Robert Roe looks at how software can help train the engineers of tomorrow
Two software companies have recently taken the initiative in helping to promote STEM skills at university level and in equipping the next generation of students with experience in using real world software.
IPG Automotive is offering free software licences to young engineering students, so that they can hone their skills by developing designs for motorsport competition, by taking part in the Formula Student competition.
At around the same time, Ansys donated a campus-wide licence to the University of Connecticut to give students and researchers there access to leading structures, fluids, electronics and systems simulation. The programme aims to help consolidate curriculum tools, reduce software procurement and IT costs, expand simulation scope and increase research innovation.
During the 2014 season, 113 Formula Student teams were equipped with CarMaker and IPGKinematics licenses from IPG Automotive, a German company based in Karlsruhe, which offered the free software licences for its Formula CarMaker program to help the students test and optimise their designs in a virtual environment. With the help of IPG Automotive’s software, models can be integrated and altered during the concept phase, just as in the development process, in order to be able to test different functions before construction and carry out sensitivity analyses. IPGKinematics is also used for the chassis design; CarMaker allows users to test different setups and settings as well as observing the effects that optimisation has on lap times
A virtual vehicle, a virtual driver, as well as the virtual traffic infrastructure (streets, racing tracks, and objects) are available for students in the virtual environment. With the graphical user interface of CarMaker, designers can easily simulate different settings individually. The results can be monitored in detail in IPGControl, whereas IPGMovie serves to visualise the consequences of setting changes.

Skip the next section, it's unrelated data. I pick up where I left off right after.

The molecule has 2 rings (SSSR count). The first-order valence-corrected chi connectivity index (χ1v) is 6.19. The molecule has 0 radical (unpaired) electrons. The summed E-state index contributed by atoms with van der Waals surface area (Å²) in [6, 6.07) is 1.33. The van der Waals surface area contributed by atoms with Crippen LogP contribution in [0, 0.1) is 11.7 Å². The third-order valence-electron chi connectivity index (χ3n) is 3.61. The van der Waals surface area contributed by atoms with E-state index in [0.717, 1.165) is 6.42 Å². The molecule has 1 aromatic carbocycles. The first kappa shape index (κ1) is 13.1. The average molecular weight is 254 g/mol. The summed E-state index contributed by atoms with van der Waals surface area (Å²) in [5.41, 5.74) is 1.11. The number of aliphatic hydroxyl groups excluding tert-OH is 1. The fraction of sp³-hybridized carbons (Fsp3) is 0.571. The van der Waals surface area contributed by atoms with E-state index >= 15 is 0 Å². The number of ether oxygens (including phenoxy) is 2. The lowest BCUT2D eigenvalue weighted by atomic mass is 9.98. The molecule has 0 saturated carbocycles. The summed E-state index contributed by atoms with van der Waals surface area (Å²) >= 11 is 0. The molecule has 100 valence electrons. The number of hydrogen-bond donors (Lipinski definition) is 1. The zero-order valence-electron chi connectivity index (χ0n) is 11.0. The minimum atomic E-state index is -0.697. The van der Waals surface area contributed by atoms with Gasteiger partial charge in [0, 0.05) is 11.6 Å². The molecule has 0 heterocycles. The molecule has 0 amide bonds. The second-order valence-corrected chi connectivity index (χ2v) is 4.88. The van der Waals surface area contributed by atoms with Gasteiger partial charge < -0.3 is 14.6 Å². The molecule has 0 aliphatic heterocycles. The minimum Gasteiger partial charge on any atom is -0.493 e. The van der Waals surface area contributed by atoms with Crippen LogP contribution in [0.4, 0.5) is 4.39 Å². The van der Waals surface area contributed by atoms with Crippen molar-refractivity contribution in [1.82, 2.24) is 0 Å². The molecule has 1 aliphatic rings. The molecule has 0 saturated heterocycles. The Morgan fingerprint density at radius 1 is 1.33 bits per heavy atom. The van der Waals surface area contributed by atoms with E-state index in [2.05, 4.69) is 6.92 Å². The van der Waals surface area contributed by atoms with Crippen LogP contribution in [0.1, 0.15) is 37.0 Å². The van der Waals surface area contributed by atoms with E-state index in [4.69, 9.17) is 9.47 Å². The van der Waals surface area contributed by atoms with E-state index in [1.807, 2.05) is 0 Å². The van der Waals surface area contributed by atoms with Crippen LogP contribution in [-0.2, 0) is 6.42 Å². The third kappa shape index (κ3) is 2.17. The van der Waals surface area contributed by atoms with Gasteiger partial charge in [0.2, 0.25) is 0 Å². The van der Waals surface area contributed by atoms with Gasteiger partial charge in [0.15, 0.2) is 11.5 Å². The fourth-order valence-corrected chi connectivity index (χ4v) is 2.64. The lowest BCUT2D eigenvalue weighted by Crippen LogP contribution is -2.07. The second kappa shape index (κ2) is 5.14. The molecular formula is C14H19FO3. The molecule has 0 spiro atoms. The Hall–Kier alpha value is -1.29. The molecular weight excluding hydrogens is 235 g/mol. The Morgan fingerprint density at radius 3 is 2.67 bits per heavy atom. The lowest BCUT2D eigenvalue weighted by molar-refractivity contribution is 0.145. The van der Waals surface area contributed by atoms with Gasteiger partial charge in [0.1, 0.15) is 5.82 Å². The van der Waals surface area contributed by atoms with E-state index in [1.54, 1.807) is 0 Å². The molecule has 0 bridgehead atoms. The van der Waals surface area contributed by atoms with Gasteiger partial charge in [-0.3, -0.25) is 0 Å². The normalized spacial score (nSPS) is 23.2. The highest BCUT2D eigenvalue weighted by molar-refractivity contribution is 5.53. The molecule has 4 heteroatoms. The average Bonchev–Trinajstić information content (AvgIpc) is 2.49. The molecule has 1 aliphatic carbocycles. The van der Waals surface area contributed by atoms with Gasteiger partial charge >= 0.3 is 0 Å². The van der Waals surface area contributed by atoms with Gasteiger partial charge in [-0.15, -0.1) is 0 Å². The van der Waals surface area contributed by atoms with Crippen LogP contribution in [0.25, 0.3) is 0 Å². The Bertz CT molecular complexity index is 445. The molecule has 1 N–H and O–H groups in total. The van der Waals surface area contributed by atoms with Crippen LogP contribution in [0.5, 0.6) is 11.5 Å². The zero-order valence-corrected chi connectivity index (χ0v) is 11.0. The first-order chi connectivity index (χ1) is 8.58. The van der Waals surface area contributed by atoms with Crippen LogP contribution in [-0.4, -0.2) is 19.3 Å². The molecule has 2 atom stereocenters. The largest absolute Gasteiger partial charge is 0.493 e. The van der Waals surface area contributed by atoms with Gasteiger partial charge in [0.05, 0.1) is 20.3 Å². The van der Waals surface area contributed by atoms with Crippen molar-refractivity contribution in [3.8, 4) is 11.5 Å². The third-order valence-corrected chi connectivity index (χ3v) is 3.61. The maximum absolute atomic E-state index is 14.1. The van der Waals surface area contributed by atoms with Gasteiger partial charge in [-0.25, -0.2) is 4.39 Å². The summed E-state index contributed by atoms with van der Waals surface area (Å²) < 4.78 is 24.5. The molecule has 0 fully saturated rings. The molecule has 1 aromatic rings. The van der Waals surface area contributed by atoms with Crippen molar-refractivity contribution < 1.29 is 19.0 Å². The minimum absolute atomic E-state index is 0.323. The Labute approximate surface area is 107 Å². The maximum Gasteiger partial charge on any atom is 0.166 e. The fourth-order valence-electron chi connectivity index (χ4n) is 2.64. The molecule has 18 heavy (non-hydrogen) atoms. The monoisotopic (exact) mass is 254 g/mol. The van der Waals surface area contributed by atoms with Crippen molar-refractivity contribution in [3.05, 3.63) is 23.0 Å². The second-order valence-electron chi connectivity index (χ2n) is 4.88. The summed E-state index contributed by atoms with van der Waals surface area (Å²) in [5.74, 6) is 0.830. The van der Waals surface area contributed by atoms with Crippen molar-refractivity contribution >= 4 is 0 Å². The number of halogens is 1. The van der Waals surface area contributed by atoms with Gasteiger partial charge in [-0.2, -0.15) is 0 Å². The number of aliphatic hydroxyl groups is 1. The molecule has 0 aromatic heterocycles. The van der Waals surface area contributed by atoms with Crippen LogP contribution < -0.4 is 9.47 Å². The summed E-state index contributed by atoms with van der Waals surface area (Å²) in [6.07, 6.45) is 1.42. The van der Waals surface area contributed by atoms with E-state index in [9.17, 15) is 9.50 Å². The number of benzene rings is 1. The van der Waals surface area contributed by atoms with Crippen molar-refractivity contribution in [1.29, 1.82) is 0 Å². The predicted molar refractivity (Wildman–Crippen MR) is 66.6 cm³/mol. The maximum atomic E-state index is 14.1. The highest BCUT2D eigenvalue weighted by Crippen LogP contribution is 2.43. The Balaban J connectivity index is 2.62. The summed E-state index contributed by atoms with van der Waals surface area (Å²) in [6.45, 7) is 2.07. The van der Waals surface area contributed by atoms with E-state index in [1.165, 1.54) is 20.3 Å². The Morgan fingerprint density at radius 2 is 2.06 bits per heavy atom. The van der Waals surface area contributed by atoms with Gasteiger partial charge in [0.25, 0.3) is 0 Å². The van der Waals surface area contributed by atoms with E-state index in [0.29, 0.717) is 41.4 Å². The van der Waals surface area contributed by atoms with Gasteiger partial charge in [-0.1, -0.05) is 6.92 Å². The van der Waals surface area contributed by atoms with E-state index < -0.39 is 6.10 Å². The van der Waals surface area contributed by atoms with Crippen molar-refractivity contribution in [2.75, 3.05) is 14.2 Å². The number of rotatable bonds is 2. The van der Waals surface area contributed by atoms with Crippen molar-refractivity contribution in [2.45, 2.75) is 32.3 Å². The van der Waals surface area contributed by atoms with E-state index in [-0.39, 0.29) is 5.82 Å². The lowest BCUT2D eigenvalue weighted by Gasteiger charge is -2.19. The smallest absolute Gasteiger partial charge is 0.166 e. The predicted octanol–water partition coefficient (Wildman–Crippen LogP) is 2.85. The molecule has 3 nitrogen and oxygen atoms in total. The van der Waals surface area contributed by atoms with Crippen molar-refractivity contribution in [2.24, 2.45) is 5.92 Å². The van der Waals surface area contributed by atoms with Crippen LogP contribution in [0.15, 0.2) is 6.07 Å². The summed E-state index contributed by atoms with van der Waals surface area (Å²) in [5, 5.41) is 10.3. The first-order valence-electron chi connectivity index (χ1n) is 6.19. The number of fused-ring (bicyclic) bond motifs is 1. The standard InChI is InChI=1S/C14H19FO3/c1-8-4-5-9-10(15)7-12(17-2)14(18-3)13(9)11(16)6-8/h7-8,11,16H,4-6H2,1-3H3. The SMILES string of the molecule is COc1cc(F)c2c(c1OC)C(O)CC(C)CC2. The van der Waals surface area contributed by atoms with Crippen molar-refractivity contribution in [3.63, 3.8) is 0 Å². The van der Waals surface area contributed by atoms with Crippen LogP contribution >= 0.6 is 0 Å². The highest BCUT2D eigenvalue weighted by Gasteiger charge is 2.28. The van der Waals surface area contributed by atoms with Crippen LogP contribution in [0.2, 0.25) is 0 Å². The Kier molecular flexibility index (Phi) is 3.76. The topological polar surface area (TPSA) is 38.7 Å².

In addition to the traditional ways of educating students, the formula student race series enables budding young engineers to get hands on experience with designing a race car. The most recent European Altair Technology Conference (EATC), held in June, showcased the work of a number of young engineers, including participants in the Formula Student race from the Racetech team, based in Germany.
One of the projects featured at EATC was Hydro2Motion, which started out as a student project at the University of Applied Sciences in Munich, supported by professors, sponsors, and the University. Its main purpose is to participate in the annual Shell Eco-Marathon. The Shell Eco-Marathon challenges student teams from around the world to design, build, and test extremely energy-efficient vehicles. The goal is to travel the furthest distance using the least amount of energy possible. Entrants have used energy sources ranging from diesel to solar, depending whether they are built purely for ultra-energy efficiency or one that also considers the practical needs of drivers.
In his presentation to the conference, Sebastian Henneke, a Hydro2Motion team member, explained that the team consists of around 25 members, although the numbers fluctuate due to the nature of student’s limited time at university. He said that the Hydro2Motion team competes in the prototype class, streamlined vehicles where the primary design consideration is reducing drag and maximising efficiency. The vehicle weighs 35 kilos and uses a hybrid propulsion system, comprised of a fuel cell that generates electricity which is stored in super-capacitors and then used to power an electric motor. The last time the team competed in the competition, they achieved 225 km/kWh – the equivalent to about 3,000 km per litre of petrol ‘or a little less than a shot glass of gasoline for 100km’, said Henneke.
In Germany, the Formula Student Germany (FSG) has been annually organised since 2006 by the Formula Student Germany sponsored by the Verein Deutscher Ingenieure. Several teams from different universities compete against each other for the top honours. This summer, 115 teams competed at the Hockenheimring with their race cars in various events. In addition to placement on the track, the construction, business plan as well as required costs are taken into consideration during evaluation.
Speaking of Ansys’ donation of a campus-wide licence to the University of Connecticut, Baki Cetegen, head of the university’s mechanical engineering department said: ‘This is a win-win arrangement. This allows our students to learn to use the state-of-the-art computational software for fluid dynamics, structural and thermal analyses to analyse complex engineering problems.’
‘We are proud to be narrowing the gap between classroom learning and practical experience,’ says Murali Kadiramangalam, director of the Ansys academic programme. ‘This initiative makes students more marketable to employers by giving tomorrow’s engineers hands-on experience with the software they are most likely to use after graduation.’